The purpose of this report is to underline the cost to the provincial governments of not addressing the needs of the population. The Atlantic region has had to invest to deal with the pandemic, first in terms of health care resources, and second, in terms of the social and economic impact of pandemic mitigation strategies. Thus far, our health care system has been fortunate to not have been as strained as other places in Canada that saw more infections and hospitalizations. As such, our governments have been able to largely rely on spending that has come from the federal government. This is especially fortunate because we were at a different starting point than the other provinces, both in terms of these services and even in terms of our health status profile with Atlantic Canadians having higher chronic diseases and an ageing population.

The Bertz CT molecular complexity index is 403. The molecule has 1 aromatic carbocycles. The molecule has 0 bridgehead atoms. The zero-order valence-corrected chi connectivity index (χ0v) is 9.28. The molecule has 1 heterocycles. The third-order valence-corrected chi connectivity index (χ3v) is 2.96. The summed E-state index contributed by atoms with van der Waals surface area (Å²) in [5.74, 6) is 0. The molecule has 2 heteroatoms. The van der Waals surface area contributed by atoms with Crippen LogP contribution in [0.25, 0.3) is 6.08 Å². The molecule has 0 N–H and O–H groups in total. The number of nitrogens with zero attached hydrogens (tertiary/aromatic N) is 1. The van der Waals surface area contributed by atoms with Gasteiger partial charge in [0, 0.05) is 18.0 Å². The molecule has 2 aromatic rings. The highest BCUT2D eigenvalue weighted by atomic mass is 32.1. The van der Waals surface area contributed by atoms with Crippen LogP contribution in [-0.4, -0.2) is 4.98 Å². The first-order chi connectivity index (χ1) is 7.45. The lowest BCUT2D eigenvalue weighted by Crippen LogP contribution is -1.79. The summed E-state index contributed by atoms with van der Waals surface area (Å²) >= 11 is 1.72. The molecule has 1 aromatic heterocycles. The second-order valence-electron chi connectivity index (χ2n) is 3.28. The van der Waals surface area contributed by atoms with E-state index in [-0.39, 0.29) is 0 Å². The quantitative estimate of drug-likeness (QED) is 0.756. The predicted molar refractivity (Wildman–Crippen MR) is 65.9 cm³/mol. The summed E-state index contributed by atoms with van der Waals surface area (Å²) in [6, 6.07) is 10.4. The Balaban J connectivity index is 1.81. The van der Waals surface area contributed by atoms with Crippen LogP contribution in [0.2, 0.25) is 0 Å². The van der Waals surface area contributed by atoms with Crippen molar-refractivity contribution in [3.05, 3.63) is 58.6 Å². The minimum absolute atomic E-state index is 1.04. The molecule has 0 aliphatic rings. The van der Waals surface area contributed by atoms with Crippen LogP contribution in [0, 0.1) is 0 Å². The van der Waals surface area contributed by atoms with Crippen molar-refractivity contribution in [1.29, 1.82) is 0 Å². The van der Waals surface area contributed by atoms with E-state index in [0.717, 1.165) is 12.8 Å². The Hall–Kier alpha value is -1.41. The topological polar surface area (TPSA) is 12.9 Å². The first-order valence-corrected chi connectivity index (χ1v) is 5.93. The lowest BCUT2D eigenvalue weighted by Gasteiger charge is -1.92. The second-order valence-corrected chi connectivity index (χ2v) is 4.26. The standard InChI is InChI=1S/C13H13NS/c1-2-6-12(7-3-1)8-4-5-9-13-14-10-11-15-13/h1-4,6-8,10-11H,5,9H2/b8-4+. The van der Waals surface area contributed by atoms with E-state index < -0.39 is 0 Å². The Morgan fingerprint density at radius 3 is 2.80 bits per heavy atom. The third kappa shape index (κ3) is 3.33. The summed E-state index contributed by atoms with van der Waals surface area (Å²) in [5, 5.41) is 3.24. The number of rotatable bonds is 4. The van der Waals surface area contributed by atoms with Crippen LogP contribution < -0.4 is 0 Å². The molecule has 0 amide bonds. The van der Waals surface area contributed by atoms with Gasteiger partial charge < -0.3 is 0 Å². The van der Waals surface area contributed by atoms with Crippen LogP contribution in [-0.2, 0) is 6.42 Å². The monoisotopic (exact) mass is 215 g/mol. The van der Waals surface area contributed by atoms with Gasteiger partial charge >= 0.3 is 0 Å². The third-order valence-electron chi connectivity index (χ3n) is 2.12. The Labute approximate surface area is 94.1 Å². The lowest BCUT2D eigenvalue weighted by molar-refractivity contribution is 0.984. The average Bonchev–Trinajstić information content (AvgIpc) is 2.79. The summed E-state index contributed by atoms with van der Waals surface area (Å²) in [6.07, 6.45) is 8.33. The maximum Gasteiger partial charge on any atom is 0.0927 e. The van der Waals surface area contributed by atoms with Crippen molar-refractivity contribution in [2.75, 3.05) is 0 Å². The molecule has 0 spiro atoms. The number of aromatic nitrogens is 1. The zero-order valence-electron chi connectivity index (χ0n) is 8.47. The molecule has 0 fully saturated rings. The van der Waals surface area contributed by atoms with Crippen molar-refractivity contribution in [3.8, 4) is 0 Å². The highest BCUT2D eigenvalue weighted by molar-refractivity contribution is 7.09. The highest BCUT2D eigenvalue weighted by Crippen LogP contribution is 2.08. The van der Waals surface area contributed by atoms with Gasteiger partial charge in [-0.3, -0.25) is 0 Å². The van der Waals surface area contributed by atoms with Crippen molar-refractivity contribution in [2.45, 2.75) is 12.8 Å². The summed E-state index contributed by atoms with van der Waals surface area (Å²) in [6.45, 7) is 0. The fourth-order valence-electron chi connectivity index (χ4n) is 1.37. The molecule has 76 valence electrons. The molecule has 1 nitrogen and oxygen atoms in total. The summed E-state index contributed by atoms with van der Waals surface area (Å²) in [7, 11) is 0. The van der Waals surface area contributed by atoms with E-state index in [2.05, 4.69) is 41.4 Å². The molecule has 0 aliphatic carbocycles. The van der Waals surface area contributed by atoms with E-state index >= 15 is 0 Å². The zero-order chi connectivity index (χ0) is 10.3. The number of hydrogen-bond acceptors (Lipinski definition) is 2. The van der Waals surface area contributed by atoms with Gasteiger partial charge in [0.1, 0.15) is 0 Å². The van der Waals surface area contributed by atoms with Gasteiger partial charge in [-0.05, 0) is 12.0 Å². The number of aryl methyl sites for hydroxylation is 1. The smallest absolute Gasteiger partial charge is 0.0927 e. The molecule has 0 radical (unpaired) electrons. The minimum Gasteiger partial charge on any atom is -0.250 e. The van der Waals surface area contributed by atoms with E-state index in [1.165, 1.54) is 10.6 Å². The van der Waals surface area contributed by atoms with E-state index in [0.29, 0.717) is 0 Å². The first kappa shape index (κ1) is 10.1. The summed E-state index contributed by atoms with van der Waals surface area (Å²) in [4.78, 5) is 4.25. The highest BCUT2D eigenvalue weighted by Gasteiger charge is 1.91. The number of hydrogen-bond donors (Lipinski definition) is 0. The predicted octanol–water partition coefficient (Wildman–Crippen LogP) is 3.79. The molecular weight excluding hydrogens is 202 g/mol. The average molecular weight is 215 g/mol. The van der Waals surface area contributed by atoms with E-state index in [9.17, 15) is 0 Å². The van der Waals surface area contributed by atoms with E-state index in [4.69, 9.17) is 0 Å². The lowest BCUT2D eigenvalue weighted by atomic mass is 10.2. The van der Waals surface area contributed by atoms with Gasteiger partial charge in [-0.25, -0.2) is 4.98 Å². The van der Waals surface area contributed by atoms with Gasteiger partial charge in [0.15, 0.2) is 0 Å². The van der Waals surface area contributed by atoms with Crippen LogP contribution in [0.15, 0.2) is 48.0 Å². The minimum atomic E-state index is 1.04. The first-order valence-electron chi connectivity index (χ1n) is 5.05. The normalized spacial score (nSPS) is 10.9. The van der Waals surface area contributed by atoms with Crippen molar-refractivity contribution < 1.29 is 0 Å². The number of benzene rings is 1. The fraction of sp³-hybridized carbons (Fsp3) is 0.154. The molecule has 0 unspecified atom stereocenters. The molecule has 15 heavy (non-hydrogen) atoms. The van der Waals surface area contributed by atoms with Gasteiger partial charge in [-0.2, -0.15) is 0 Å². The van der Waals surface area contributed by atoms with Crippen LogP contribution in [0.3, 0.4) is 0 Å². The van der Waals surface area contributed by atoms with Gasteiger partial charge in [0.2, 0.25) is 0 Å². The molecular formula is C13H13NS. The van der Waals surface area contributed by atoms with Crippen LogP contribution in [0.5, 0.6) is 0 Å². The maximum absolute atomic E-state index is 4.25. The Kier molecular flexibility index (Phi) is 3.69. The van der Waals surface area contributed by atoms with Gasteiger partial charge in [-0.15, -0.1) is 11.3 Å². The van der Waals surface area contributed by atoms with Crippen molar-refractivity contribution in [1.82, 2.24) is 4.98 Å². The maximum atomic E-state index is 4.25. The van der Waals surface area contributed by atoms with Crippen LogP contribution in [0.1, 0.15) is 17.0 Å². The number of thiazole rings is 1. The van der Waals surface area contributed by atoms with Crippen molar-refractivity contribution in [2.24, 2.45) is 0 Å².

There was also little slack in any of these systems. In terms of being able to absorb the impact of the pandemic, successive governments lack of investment in diversifying the economy, supporting rural communities, and its perpetuation of the low-waged economy, has resulted in some of the highest rates of poverty and food insecurity in the country. As the Atlantic provinces consider how to support the region to recover from the pandemic, there is an opportunity to learn the lessons the pandemic has taught us, both about our vulnerabilities, and how to do things differently than pre-pandemic.
The goal of recovery plans should be to invest in the health and well-being of the population and, given the urgency of the climate crisis, our environment. Eradicating poverty must be an important part of the recovery, building stronger, more inclusive provinces. From the estimation of what it costs to have poverty in our communities, it is clear, the decision to not do so affects our ability to reach our full potential.